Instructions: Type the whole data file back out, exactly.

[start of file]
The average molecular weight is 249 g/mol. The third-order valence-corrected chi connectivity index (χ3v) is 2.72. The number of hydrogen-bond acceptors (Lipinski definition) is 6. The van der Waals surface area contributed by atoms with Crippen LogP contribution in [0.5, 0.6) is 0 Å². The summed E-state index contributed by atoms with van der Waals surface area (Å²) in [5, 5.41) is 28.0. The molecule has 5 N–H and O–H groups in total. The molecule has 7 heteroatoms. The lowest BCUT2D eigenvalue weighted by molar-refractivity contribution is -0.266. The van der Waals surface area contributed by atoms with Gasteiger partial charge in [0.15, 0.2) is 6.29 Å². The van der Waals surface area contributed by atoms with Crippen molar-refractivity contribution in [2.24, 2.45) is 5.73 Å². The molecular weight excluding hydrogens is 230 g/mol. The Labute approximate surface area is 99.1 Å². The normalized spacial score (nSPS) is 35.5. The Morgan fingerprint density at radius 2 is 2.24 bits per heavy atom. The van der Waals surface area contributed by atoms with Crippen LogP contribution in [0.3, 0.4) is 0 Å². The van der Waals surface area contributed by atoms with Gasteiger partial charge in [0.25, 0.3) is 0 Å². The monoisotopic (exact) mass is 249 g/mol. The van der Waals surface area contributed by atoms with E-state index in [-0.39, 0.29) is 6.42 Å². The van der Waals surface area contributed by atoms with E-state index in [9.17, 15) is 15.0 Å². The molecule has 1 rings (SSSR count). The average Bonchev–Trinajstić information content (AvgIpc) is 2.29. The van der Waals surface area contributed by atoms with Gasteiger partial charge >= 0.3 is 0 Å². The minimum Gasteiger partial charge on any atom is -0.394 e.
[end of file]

The average molecular weight is 249 g/mol. The third-order valence-corrected chi connectivity index (χ3v) is 2.72. The number of hydrogen-bond acceptors (Lipinski definition) is 6. The van der Waals surface area contributed by atoms with Crippen LogP contribution in [0.5, 0.6) is 0 Å². The summed E-state index contributed by atoms with van der Waals surface area (Å²) in [5, 5.41) is 28.0. The molecule has 5 N–H and O–H groups in total. The molecule has 7 heteroatoms. The lowest BCUT2D eigenvalue weighted by molar-refractivity contribution is -0.266. The van der Waals surface area contributed by atoms with Gasteiger partial charge in [0.15, 0.2) is 6.29 Å². The van der Waals surface area contributed by atoms with Crippen molar-refractivity contribution in [2.24, 2.45) is 5.73 Å². The molecular weight excluding hydrogens is 230 g/mol. The Labute approximate surface area is 99.1 Å². The normalized spacial score (nSPS) is 35.5. The Morgan fingerprint density at radius 2 is 2.24 bits per heavy atom. The van der Waals surface area contributed by atoms with Crippen LogP contribution in [0.3, 0.4) is 0 Å². The van der Waals surface area contributed by atoms with Gasteiger partial charge in [0.25, 0.3) is 0 Å². The monoisotopic (exact) mass is 249 g/mol. The van der Waals surface area contributed by atoms with E-state index in [-0.39, 0.29) is 6.42 Å². The van der Waals surface area contributed by atoms with E-state index in [9.17, 15) is 15.0 Å². The molecule has 1 rings (SSSR count). The average Bonchev–Trinajstić information content (AvgIpc) is 2.29. The van der Waals surface area contributed by atoms with Gasteiger partial charge >= 0.3 is 0 Å². The minimum Gasteiger partial charge on any atom is -0.394 e.